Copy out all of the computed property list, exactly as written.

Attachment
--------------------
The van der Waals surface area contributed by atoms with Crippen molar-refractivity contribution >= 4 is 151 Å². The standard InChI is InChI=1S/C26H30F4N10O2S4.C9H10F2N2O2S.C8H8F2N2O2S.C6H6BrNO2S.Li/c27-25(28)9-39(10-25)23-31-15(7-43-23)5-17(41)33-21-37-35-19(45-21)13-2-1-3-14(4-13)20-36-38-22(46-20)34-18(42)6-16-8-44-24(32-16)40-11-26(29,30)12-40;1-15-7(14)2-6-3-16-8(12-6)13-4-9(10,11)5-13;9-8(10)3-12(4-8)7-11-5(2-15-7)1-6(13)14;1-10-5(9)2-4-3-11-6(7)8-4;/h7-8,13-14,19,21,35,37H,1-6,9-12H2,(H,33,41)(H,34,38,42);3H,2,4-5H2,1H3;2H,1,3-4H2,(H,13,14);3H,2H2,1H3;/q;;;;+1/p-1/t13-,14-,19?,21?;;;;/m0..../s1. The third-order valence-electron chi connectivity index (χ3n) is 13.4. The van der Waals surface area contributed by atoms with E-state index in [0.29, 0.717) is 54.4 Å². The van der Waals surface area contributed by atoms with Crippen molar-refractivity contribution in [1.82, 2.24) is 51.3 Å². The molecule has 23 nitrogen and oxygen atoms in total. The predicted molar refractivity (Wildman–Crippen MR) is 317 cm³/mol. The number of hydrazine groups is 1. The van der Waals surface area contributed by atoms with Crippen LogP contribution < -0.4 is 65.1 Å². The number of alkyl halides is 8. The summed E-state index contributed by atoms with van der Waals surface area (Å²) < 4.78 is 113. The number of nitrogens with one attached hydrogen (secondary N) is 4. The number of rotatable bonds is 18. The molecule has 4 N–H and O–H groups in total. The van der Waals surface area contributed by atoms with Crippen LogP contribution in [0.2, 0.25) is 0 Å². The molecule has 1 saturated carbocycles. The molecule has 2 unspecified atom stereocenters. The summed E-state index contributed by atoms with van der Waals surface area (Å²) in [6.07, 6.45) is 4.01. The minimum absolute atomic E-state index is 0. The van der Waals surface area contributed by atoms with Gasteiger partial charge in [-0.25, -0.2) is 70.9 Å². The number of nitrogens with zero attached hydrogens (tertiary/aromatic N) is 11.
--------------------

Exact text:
The van der Waals surface area contributed by atoms with Crippen molar-refractivity contribution >= 4 is 151 Å². The standard InChI is InChI=1S/C26H30F4N10O2S4.C9H10F2N2O2S.C8H8F2N2O2S.C6H6BrNO2S.Li/c27-25(28)9-39(10-25)23-31-15(7-43-23)5-17(41)33-21-37-35-19(45-21)13-2-1-3-14(4-13)20-36-38-22(46-20)34-18(42)6-16-8-44-24(32-16)40-11-26(29,30)12-40;1-15-7(14)2-6-3-16-8(12-6)13-4-9(10,11)5-13;9-8(10)3-12(4-8)7-11-5(2-15-7)1-6(13)14;1-10-5(9)2-4-3-11-6(7)8-4;/h7-8,13-14,19,21,35,37H,1-6,9-12H2,(H,33,41)(H,34,38,42);3H,2,4-5H2,1H3;2H,1,3-4H2,(H,13,14);3H,2H2,1H3;/q;;;;+1/p-1/t13-,14-,19?,21?;;;;/m0..../s1. The third-order valence-electron chi connectivity index (χ3n) is 13.4. The van der Waals surface area contributed by atoms with E-state index in [0.29, 0.717) is 54.4 Å². The van der Waals surface area contributed by atoms with Crippen molar-refractivity contribution in [1.82, 2.24) is 51.3 Å². The molecule has 23 nitrogen and oxygen atoms in total. The predicted molar refractivity (Wildman–Crippen MR) is 317 cm³/mol. The number of hydrazine groups is 1. The van der Waals surface area contributed by atoms with Crippen LogP contribution < -0.4 is 65.1 Å². The number of alkyl halides is 8. The summed E-state index contributed by atoms with van der Waals surface area (Å²) < 4.78 is 113. The number of nitrogens with one attached hydrogen (secondary N) is 4. The number of rotatable bonds is 18. The molecule has 4 N–H and O–H groups in total. The van der Waals surface area contributed by atoms with Crippen LogP contribution in [0.2, 0.25) is 0 Å². The molecule has 1 saturated carbocycles. The molecule has 2 unspecified atom stereocenters. The summed E-state index contributed by atoms with van der Waals surface area (Å²) in [6.07, 6.45) is 4.01. The minimum absolute atomic E-state index is 0. The van der Waals surface area contributed by atoms with Gasteiger partial charge in [-0.25, -0.2) is 70.9 Å². The number of nitrogens with zero attached hydrogens (tertiary/aromatic N) is 11.